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K-12 Education

Child advocates call on Detroit leaders and community facilities to step up in service of kids

This ain’t workin’!”

These words can be heard anywhere you go in Detroit; from carry out diners to dining room desktops and zoom-enabled board rooms to virtual classrooms. It is the frustrated expression of isolated parents and caregivers, wrestling with devices that do not work for them and their kids, and sometimes do not work at all.

Through conversations, virtual townhalls, and parent/caregiver listening sessions, it has become apparent that this remote learning experience brought on by COVID-19 is not working. Students are not engaging on a regular basis. Employees are not able to work. Businesses are limping along as key staff have taken on the added responsibility of serving as an emergency substitute teacher.

It is time to transform the perception of this school year from being that of a gap year, to an adapt year.

Every School Day Counts Detroit (ESDCD), a coalition of over 30 community organizations from across Detroit, has taken the lead in organizing and connecting resources and supports to families to increase student interactions and engagement with structured learning. Through the Count Me In Campaign, community partners are connecting to their families, identifying needs, and developing systems that meet the needs of their neighborhoods. 

As COVID-19 cases rise, traditional in-person learning has been removed as an option for most students and families. Detroit families are in dire need of safe spaces for their kids during the school day. Families need resources that support stability in their homes and for their children in order to weather any hardships escalated by the pandemic. 

Detroit, it is time to prioritize our children and youth

Governor Whitmer, State Superintendent Dr. Rice, State Legislators, Mayor Duggan, Detroit City Council, school education leaders, human service and childcare providers, faith-based leaders, and philanthropy: the community invites you to join our movement to prioritize Detroit children and youth during this crisis. Partner with us to explore what can be done to minimize barriers to learning and maximize the health and wellness of our youth by considering the following action steps:

  1. Establish coordinated supports and resources for Detroit families
  2. Work collaboratively with community partners to adapt physical spaces in our city that meet the needs of students and families.
  3. Partner with Every School Day Counts Detroit to resource these learning spaces with supports that provide students with needed academic, social, and emotional resources necessary to enable positive community-wide learning experiences.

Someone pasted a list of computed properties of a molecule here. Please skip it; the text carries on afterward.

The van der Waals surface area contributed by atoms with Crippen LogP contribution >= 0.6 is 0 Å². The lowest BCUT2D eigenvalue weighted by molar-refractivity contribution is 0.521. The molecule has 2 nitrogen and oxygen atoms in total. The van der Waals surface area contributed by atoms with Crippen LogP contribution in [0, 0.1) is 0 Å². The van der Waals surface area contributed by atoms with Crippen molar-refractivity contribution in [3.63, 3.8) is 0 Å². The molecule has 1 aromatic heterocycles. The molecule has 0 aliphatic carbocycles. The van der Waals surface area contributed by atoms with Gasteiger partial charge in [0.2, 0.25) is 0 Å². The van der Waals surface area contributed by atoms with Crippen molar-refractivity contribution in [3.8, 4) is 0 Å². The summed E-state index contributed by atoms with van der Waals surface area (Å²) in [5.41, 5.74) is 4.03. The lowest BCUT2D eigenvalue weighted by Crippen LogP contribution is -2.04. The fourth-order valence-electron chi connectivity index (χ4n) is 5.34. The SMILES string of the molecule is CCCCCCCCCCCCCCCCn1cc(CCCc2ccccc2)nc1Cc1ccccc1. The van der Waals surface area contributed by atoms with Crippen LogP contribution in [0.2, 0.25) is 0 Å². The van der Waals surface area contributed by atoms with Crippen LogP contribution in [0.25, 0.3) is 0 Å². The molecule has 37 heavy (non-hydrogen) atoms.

Detroit’s children and youth deserve for the leaders of their community to work together.  We invite you to join the movement. 

We envision a Detroit where half of the city’s 4,000 churches take 20 students each, equaling 40,000 students that would have a safe place to learn. If every child-care provider and community organization welcomed 10 students each, at least 10,000 more children could be served. If Detroit’s 200 K-12 schools opened to receive the balance of students, in small classroom sizes, another 20,000 could be served.

This is a community-wide emergency that deserves a coordinated, community-wide response.

Giving Grace

While we must get serious about coordinating a plan for our children, we also must give one another grace. We are all pressed, stressed, and weary. To this end, parents and caregivers, call your child’s teacher or school leader and express your appreciation. Detroit educators, please do the same. Parents and caregivers are not trained educators. They are doing the best they know how. Encouraging their efforts will go a long way to building critical, positive parent-teacher-student partnerships.

Our ask is for all state and local leaders who impact Detroit children, youth, and families, to pull together with community to do things differently.  Because what we are doing now, it ain’t workin’.

This is our call to action! We are the Motor City. We know how to invent and adapt. We can do this.


Abigail Sacco, YMCA of Metropolitan Detroit
Andrea Meyer, Success Network
Annette Howard, Life Directions
Beth Hagenlock, Detroit Creativity Project
Christine Bell, Urban Neighborhoods Initiative
Denise Smith, Hope Starts Here
Jason D. Lee, Junior Achievement
Kim Johnson, Developing KIDS
Leah Van Belle, 313Reads!
Marvis Cofield, Alkebulan Village
Peri Stone-Palmquist, Student Advocacy Center
Terry Whitfield, The Skillman Foundation
Rev. Larry Simmons, Brightmoor Alliance
Robert Jamerson, Detroit Police Athletic League
Sara Plachta Elliott, Detroit Youth Development Resource Center
Rev. Sharinese Jackson, Vernon Chapel Detroit
Sharnese Marshall, Life Remodeled
Steve Wasko, St. Suzanne Cody Rouge Community Resource Center

Ramona Washington, Wayne State University, Center for Urban Studies
Jametta Lilly, Detroit Parent Network
Maria Adams-Lawton, Healthy Kidz Inc.
Laura Bakosh, Inner Explorer 
Jim Ryder, Life Directions
Marcell Copeland, Junior Achievement of Southeastern Michigan
Ralph Bland, New Paradigm for Education Now
Jennifer Erb
Camarrah Morgan, Detroit Champions for Hope
Cynthia White McPhaul, Community Education Commission

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